The data supporting the results reported in this article can be found at the World Health Organization (WHO) Immunization Joint Reporting Forms (JRF). World Health Organization. 2021. and The DHS Program. Demographic and Health Surveys.



Antenatal Care


One Antenatal Care visit


Four Antenatal Care Visits

C. tetanus:

Clostridium tetani


Demographic and Health Survey


Diphtheria, Tetanus, Pertussis


Third dose of Diphtheria, Tetanus, Pertussis


Global Alliance for Vaccines and Immunization


Human Papillomavirus


Health Facility Delivery


Joint Reporting Form


Low-Income Countries


Lower Middle-Income Countries


Second dose of Measles-Containing Vaccine

Men A:

Meningitis A


Middle-Income Countries


Multiple Indicator Cluster Survey


Maternal and Neonatal Tetanus


Maternal and Neonatal Tetanus Elimination


Neonatal Tetanus


Protection at Birth


Periodic Intensification of Routine Immunization


Reach Every District


Skilled Birth Attendance


Supplementary Immunization Activities


School Vaccination Program


Traditional Birth Attendant


Tetanus Toxoid Containing Vaccine

TTCV2 + :

Two or more doses of Tetanus Toxoid-Containing Vaccine


Upper Middle-Income Countries


United Nations Children Fund


Vaccine Investment Strategy


World Health Assembly


World Health Organization


Women of Reproductive Age


  1. World Health Organization. Tetanus vaccines – February 2017: WHO position paper. Weekly Epidemiological Record 92 (6), 53 - 76. (Accessed 11 Oct 2021)

  2. World Health Organization. The perspective. Maternal and Neonatal Tetanus Elimination (MNTE). . (Accessed 11 Oct 2021)

  3. World Health Organization. Progress towards global MNT elimination. Maternal and Neonatal Tetanus Elimination (MNTE). World Health Organization 2020. (Accessed 11 Oct 2021).

  4. World Health Organization. Neonatal Tetanus: Vaccine-preventable diseases surveillance standards: Updated September 5 2018. (Accessed 11 Oct 2021)

  5. World Health Organization. The Strategies. Maternal and Neonatal Tetanus Elimination. (Accessed 11 Oct 2021)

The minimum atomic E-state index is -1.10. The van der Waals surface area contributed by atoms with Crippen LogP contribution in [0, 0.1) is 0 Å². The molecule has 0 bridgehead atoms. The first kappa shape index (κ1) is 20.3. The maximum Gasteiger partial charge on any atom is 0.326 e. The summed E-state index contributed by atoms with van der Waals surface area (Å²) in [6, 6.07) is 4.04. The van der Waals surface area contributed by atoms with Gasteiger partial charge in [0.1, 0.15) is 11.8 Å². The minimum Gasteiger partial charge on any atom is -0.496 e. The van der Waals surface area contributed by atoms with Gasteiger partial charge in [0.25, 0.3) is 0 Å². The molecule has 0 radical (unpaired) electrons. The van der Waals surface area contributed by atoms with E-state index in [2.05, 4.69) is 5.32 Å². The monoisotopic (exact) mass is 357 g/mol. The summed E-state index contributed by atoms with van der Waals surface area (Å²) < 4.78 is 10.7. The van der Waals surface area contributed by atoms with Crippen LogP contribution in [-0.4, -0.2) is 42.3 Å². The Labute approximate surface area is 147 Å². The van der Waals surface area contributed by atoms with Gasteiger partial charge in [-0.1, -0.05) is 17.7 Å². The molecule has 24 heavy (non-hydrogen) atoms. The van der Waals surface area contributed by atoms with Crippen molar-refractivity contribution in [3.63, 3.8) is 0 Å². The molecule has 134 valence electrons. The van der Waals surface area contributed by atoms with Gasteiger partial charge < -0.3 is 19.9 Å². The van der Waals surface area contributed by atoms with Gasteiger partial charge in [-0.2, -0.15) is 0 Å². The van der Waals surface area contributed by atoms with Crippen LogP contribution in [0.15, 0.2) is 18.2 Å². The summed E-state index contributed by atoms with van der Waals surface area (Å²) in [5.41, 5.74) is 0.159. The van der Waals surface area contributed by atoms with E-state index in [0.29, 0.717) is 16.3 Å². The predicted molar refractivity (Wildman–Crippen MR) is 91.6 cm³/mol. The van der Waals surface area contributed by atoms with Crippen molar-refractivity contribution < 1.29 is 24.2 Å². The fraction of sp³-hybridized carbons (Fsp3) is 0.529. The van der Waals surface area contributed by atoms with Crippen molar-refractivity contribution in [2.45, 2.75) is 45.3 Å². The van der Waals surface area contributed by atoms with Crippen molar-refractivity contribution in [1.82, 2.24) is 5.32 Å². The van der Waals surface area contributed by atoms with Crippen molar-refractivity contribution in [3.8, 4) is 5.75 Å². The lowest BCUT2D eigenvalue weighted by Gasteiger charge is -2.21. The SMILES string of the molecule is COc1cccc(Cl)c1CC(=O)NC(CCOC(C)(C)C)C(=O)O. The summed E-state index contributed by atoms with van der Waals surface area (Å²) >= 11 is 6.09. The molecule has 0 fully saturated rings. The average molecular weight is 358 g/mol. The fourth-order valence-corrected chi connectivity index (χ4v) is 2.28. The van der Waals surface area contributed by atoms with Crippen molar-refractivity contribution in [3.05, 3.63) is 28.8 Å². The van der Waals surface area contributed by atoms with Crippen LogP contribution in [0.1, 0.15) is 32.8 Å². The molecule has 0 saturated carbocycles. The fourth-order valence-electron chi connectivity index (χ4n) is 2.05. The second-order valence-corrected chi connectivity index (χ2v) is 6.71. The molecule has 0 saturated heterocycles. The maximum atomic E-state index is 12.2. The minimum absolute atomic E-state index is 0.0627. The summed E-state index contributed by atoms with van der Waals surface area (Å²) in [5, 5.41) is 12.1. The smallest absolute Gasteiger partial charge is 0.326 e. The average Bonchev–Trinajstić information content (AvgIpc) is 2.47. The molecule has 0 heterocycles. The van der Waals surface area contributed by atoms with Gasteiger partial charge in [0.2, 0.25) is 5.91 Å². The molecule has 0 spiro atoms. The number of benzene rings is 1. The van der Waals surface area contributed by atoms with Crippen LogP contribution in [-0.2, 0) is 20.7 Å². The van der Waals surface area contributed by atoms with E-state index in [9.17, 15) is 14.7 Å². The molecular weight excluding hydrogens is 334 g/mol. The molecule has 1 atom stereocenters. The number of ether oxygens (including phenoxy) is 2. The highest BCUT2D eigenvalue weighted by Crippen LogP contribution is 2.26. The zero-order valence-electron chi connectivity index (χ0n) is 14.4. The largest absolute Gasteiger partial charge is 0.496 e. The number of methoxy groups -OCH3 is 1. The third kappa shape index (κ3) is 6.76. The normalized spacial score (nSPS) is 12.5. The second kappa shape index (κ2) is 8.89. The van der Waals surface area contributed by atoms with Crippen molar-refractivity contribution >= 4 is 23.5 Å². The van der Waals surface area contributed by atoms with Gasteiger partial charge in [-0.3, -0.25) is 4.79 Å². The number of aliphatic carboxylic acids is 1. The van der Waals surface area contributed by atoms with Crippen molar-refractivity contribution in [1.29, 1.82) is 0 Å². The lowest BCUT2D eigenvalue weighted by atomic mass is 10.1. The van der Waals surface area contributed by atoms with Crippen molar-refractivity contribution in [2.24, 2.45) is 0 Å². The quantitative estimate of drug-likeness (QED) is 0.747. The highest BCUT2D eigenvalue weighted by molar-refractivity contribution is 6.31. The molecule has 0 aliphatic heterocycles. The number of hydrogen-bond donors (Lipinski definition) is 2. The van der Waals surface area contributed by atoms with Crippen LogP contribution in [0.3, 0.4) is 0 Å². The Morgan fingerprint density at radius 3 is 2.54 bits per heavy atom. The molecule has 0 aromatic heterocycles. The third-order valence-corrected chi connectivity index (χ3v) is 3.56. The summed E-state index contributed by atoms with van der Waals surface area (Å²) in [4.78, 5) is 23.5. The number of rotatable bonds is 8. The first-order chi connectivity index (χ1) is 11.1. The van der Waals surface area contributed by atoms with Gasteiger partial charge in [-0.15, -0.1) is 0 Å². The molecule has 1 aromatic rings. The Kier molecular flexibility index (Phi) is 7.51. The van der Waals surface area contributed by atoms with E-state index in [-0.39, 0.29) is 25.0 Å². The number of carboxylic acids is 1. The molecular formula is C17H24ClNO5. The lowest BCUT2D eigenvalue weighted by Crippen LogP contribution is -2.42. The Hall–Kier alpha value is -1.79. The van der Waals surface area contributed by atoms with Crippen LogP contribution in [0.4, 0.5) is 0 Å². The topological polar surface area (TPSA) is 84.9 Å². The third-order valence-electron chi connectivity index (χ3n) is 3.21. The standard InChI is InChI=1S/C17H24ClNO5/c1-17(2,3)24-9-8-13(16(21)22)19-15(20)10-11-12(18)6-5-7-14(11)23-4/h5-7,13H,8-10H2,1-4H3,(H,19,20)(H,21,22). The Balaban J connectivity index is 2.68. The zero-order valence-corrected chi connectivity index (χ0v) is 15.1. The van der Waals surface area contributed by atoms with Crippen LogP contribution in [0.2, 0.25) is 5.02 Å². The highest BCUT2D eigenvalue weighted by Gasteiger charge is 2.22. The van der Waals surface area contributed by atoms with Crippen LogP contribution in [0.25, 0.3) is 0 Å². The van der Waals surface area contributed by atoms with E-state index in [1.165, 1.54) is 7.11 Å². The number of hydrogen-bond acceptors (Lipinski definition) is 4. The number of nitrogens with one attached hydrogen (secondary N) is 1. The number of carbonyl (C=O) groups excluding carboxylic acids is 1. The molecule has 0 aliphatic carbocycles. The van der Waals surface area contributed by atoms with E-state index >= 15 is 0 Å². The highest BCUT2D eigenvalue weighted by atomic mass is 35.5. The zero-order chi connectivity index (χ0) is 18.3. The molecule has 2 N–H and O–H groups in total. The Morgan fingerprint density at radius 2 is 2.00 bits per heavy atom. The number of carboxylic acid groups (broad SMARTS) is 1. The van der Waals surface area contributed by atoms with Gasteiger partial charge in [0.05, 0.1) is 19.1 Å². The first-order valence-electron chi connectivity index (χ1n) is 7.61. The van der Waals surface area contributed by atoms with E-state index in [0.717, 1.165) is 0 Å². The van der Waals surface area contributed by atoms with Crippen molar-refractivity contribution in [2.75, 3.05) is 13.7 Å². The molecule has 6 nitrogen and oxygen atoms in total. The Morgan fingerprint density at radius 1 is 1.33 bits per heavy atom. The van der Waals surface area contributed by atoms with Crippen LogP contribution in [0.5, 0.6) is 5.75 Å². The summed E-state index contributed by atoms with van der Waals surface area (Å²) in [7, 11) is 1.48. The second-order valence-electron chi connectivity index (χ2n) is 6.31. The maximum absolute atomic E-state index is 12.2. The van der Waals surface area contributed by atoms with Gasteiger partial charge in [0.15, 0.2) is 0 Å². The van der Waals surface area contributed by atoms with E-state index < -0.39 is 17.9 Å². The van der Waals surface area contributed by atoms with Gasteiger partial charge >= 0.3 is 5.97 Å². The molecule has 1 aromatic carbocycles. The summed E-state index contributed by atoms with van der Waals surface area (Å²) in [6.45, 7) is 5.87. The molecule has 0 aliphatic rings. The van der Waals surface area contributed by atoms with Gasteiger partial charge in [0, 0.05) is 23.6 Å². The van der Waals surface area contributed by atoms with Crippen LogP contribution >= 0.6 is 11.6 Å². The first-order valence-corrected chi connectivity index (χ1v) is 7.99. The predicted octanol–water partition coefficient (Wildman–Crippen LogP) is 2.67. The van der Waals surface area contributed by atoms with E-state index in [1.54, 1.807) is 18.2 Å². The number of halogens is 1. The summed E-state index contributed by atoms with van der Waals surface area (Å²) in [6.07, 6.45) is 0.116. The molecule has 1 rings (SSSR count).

6. Yusuf N, Raza AA, Blanc DC, et al. Progress and barriers towards maternal and neonatal tetanus elimination in the remaining 12 countries: a systematic review. Lancet Global Health. 2021;9:e1610–7 (

    Article  Google Scholar 

  7. Njuguna HN, Yusuf N, Abid Raza A, Ahmed B, Tohme RA. Progress Toward Maternal and Neonatal Tetanus Elimination — Worldwide, 2000–2018. MMWR Morb Mortal Wkly Rep. 2020;69:988–92.

    Article  Google Scholar 

  8. World Health Organization. Protecting all against tetanus: Guide to sustaining maternal and neonatal tetanus elimination (MNTE) and broadening tetanus protection for all. World Health Organization 2019. (Accessed 11 October 2021)

  9. World Health Organization. Report of the SAGE Working Group on Maternal and Neonatal Tetanus Elimination and Broader Tetanus Prevention. (Accessed 11 Oct 2021)

  10. World Health Organization. The “high-risk” approach: the WHO-recommended strategy to accelerate elimination of neonatal tetanus. World Health Organization 1996. (Accessed 11 Oct 2021)

  11. World Health Organization. Immunization Joint Reporting Forms (JRF). World Health Organization. 2021. (Accessed 11 Oct 2021.

  12. World Health Organization. The Global Health Observatory. Neonates protected at birth against neonatal tetanus (PAB) (%). World Health Organization.2020 (Accessed 11 Oct 2021)

  13. The DHS Program. Demographic and Health Surveys. (Accessed 11 Oct 2021)

  14. UNICEF. Multiple Indicator Cluster Surveys (MICS). (Accessed 11 Oct 2021)